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Toyota unveils its “city of the future”

An old car factory at the base of Mt Fuji is being transformed into a “city of the future.” Unveiled as the Toyota Woven City, the space is designed as a living laboratory and is set to begin construction in 2021.

Its creators say the city “aims to bring people and communities together in a future enabled by technology yet grounded in history and nature.”

Credit: BIG Bjarke Ingels Group

Utilising solar, geothermal and hydrogen fuel energy, the Woven City strives towards a carbon-neutral society.

Architects and designers have created a network of streets with varying speeds of mobility for pedestrian-friendly connections.

Credit: BIG Bjarke Ingels Group

Its designers say they aim to combine traditional Japanese craftsmanship with advanced, sustainable technology. “Japan’s construction heritage lives on, while building sustainable and efficiently into the future.”

With a mix of residential, retail and business spaces, the Woven City hopes to create a vibrant, thriving space for all its inhabitants.

Cutting-edge artificial intelligence will be incorporated throughout every corner of the city, with in-home robotics that can perform automatic grocery deliveries, laundry pick-ups and trash disposal.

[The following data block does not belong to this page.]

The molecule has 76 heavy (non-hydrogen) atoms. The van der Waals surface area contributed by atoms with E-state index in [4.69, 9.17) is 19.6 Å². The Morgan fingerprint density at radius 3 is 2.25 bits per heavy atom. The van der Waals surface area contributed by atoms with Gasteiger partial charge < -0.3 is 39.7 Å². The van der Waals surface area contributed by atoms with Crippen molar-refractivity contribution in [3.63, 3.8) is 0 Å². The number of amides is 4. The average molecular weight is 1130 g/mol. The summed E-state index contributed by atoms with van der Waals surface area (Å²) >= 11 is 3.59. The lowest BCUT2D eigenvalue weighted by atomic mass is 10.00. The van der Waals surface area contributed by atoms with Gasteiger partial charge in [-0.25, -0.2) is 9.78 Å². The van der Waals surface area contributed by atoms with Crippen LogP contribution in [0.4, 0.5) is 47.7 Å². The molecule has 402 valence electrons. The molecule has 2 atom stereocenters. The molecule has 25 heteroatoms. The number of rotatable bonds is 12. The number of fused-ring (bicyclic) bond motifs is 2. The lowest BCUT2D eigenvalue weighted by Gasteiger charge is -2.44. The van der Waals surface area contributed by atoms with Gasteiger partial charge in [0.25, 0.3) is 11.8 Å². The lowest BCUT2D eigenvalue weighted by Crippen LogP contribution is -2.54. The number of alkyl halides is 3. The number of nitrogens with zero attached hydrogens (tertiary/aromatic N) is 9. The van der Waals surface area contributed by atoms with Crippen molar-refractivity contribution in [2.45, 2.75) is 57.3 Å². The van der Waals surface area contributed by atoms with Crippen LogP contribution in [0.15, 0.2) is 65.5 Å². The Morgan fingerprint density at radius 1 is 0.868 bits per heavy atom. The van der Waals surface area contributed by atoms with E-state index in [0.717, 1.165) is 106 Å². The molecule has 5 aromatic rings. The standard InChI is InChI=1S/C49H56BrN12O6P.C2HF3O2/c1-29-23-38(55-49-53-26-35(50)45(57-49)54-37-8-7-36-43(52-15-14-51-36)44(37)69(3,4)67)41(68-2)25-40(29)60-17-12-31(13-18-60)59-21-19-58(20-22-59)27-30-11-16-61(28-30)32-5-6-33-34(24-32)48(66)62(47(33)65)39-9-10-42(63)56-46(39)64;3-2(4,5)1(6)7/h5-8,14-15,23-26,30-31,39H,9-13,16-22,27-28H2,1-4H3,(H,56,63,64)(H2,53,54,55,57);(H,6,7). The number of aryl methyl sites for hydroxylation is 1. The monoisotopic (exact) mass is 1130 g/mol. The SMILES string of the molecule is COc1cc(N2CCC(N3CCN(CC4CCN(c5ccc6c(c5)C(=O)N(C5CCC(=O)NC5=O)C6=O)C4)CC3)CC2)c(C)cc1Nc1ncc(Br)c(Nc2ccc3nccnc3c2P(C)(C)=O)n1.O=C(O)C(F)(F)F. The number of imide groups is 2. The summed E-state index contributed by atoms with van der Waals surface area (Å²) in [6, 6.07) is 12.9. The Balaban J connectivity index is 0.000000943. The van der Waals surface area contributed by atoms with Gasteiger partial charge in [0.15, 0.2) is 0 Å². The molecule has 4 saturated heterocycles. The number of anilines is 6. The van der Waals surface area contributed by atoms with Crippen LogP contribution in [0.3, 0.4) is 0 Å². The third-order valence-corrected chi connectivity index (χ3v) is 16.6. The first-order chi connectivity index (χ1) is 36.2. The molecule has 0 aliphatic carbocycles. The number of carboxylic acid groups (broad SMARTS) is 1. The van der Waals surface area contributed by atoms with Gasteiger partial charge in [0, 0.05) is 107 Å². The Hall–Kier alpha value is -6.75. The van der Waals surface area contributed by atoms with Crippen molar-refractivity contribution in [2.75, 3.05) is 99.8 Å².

Credit: BIG Bjarke Ingels Group

Embrace the outdoors: alfresco furniture designs

Going green

Surrounding plant life helps to envelop a home and integrate it into its natural setting. In the picture below, date palm trees anchor the house on the river, and the mass planting of wild grasses provides a green cover. The Summer Stainless Steel and Batyline sun lounger is the perfect place to relax with a good book. It’s paired with an Austin cushion and Magnus throw with an industrial-inspired Roll side table by Patricia Urquiola for Kettal.

River views

A verandah wraps around all sides of this house, providing plenty of outdoor space overlooking the river where the homeowners can sit, dine, relax, and simply take in the beauty of the waterfront. The beautiful Nut dining chairs by Piero Lissoni perfectly complement the simple Artwood Anson dining table. A wine-red Torelli table runner and Steel Square lanterns add a relaxing warmth to this outdoor set.

Raise a glass

“Sometimes, the most productive thing you can do is to step outside and do nothing…relax and enjoy nature,” said writer Melanie Charlene. This Vincent Sheppard outdoor dining look embodies just that. The cane chairs add a rustic and relaxed feel, while dark tones keep it modern and chic.